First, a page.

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Is there an easy way to obtain the generic parameters of an ancestor class ? (not the immediate parent class, as discussed here: http://blog.xebia.com/2009/02/07/acessing-generic-types-at-runtime-in-java/ , but any ancestor class in the hierarchy.

For example: Let's say we have these classes:

class Class1<O,P,Q> {}

class Class2<R,S> extends Class1<R, String, S> {}

class Class3<U> extends Class2<List,U> {}

class Class4<W> extends Class2<W,Set> {}

How could I know, given a particular descendant class (for example Class3 or Class4) the type of the parameters of the ancestor class Class1 ? Note that all this information is present at compile time!.

For example, I know that for Class3<U>, Class1 will be instantiated with: <List, String, U>.

In the same way, for Class4<W>, Class1 will be instantiated with <W, String, Set>. So it should be possible to do this with reflection. Note that I am not interested in the runtime values of the parameters, but just about compile time data.

Thanks for your help !!

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Good question... I didn't know you could get parameterised-types out of relections at all... I thought something called "type erasure" got in the way... where all reference to the actual types where removed during compilation. I'll be interested in the answer to this one, if there is one. Cheers. Keith. –  corlettk Nov 26 '11 at 0:29
    
Hi @corlettk, as far as I know type erasure deletes runtime type information, not compile time information about the types. Note that even this statement is not 100% true since there are certain tricks you could do to obtain the runtime time information as discussed in the link I posted above. –  Sergio Nov 26 '11 at 0:34
    
I've just read through the linked "tutorial". Interesting. I guess you could take that code and extend to look for the parameterizedType of O, P, and Q in inheritance heirarchy... presuming that .getGenericSuperclass() can be called on the RESULT of a call to .getGenericSuperclass()... I'll go play (which might take a while) and then post some sort of answer. Cheers. –  corlettk Nov 26 '11 at 1:06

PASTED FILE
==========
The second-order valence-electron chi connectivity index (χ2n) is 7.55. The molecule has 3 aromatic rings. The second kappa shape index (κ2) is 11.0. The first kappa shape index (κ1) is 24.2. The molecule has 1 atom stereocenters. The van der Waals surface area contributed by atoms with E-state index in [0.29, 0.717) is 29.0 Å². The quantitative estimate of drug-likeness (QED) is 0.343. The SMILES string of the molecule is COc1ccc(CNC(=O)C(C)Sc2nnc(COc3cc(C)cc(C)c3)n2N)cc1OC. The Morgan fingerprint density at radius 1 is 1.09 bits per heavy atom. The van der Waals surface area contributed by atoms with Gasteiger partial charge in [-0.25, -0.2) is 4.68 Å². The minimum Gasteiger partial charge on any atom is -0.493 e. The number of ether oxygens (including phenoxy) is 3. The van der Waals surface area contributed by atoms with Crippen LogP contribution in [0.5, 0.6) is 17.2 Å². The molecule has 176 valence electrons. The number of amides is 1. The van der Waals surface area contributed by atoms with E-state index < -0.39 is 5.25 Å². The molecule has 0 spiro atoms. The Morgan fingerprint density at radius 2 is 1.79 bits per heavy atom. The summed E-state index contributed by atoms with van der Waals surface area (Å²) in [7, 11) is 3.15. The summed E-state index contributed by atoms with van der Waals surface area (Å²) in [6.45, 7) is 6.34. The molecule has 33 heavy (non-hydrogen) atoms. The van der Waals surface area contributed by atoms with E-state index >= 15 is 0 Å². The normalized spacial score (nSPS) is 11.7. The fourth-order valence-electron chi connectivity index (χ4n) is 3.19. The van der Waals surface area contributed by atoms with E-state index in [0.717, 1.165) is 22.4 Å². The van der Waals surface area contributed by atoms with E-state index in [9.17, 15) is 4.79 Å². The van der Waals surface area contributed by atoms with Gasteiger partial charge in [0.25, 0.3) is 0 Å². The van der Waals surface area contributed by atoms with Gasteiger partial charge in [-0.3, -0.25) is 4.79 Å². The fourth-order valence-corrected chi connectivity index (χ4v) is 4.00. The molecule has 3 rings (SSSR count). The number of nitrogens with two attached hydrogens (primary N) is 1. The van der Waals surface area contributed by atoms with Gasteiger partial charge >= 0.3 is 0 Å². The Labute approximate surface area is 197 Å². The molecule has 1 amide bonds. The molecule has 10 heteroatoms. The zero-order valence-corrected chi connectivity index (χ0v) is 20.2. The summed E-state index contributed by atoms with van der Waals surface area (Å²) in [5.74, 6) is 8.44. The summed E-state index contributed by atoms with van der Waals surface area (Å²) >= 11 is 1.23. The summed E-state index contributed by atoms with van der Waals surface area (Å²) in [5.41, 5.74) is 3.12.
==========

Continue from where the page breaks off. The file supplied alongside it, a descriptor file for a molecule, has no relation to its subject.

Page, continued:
As you demonstrate in your last paragraph, you can easily find out yourself by just following the trail up the hierarchy. Why do you need to do this in code (since it's not at runtime)? –  Chad Schouggins Nov 26 '11 at 3:08
    
@ChadSchouggins, what I want to say is that the information I need is available at compile time. But the name of the particular descendant class is known at runtime only. –  Sergio Nov 26 '11 at 10:41
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2 Answers

Well, Here's an approach... I'm not saying this is the best (or even a good) approach, I'm just saying you might be able to adapt it to your needs.

package forums;
import java.util.List;
import java.util.Set;
import java.lang.reflect.*;

class Class1<O,P,Q> {}

class Class2<R,S> extends Class1<R, String, S> {}

class Class3<U> extends Class2<List,U> {}

class Class4<W> extends Class2<W,Set> {}

public class GenericTypeHeirarchy
{
  public static void main(String[] args) {
    try {
      PrintGenericAncestorTypes(Class4.class, "    ");
    } catch (Exception e) {
      e.printStackTrace();
    }
  }

  @SuppressWarnings("unchecked")
  public static void PrintGenericAncestorTypes(Class clazz, String pad) {
    Type supaType = clazz.getGenericSuperclass();
    ParameterizedType paramSupaType = null;
    if (supaType instanceof ParameterizedType)
      paramSupaType = (ParameterizedType) supaType;
    if (paramSupaType == null)
      return; // INVALID REQUEST! Parent isn't a generic type.
    Type[] supasArgTypes = paramSupaType.getActualTypeArguments();  //actually returns TypeVariableImpl[]
    for ( Type t : supasArgTypes ) {
      // Type subinterfaces: GenericArrayType, ParameterizedType, TypeVariable<D>, WildcardType